Beware of following every kind of advice you get during your job search. One expert I encountered recently told readers to “customize job titles” so they fit the position being sought. This advice sounds good. I always tell clients to keep information on their resume relevant. However, there is one big problem with customizing job titles: HR departments.
When a prospective employer calls your former employers to do a background check, they usually receive very basic information: eligibility for rehire, years worked, and job titles. If you call yourself a manager and your official title was coordinator, your prospective employer will think you are inflating facts on your resume. Don’t expect a call for a second interview.
What can you do if your job title doesn’t fit what you are trying to say on your resume? I suggest two strategies: rephrasing and subtitles.
Rephrasing is simply to provide a second definition of what your job function was. For example, I once had a client who was a Team Leader at a large department store. Team Leader sounds like this employee might be a Department Manager or even the assistant to a Department Manager. My client ran a muli-million dollar operation. Many similar employers would call his position General Manager. We listed his title as Team Leader (General Manager). The first sentence below the title made clear that he was responsible for all store operations. That’s rephrasing.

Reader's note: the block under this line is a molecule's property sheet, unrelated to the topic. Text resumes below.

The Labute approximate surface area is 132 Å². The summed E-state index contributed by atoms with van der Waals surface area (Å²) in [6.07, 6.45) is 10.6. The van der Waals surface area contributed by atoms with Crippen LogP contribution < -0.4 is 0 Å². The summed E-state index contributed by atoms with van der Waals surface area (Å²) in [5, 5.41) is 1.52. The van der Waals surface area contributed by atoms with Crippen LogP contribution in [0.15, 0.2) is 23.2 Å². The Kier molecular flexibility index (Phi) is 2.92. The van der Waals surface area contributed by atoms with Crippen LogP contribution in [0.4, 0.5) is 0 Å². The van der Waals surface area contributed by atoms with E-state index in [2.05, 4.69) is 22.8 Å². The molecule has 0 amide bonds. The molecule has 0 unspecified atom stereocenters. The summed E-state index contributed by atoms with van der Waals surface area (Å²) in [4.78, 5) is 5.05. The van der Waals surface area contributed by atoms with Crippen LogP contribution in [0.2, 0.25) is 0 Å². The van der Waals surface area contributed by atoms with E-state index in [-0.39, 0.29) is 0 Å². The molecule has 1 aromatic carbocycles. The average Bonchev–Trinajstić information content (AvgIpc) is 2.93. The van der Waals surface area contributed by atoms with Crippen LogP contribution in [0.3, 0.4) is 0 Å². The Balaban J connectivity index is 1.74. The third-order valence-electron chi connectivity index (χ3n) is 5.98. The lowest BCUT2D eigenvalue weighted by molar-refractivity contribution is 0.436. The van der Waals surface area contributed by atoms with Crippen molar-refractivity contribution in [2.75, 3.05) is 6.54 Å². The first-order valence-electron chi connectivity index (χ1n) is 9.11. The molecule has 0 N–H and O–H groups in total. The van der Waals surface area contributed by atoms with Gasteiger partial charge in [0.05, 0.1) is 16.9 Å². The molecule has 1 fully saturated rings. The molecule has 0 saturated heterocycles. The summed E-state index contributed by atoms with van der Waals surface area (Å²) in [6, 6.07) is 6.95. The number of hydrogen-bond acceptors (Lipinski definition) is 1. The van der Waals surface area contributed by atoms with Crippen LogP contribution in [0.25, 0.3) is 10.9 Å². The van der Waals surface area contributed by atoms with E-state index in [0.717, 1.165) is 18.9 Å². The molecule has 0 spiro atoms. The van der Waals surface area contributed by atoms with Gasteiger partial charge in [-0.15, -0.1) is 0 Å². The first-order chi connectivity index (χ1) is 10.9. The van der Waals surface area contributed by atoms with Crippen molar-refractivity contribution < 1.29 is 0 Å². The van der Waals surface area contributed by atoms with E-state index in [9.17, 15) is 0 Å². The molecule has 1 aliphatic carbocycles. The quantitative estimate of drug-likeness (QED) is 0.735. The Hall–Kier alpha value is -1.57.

Subtitles listed below a main title are another way to let an employer see your relevant skills. For example, one of my clients wanted to pursue a career in training and development. Her current position, the one where she gained the most experience in training, had the title Event Manager. To reorient the prospective employer, we followed that title with a subtitle: training and development. In this section we described relevant skills and achievements. That way the employer could quickly see why my client was qualified for the position.
Beware of changing your job title. The employer can find that information. Instead, use rephrasing and subtitles to help the employer see why and how you are qualified to do the job you are applying for. It’s a little more work, but the effort will payoff in interviews and job offers.
Example of a resume with rephrasing. resume with rephrased titles
Example of a resume with subtitles. resume with subtitles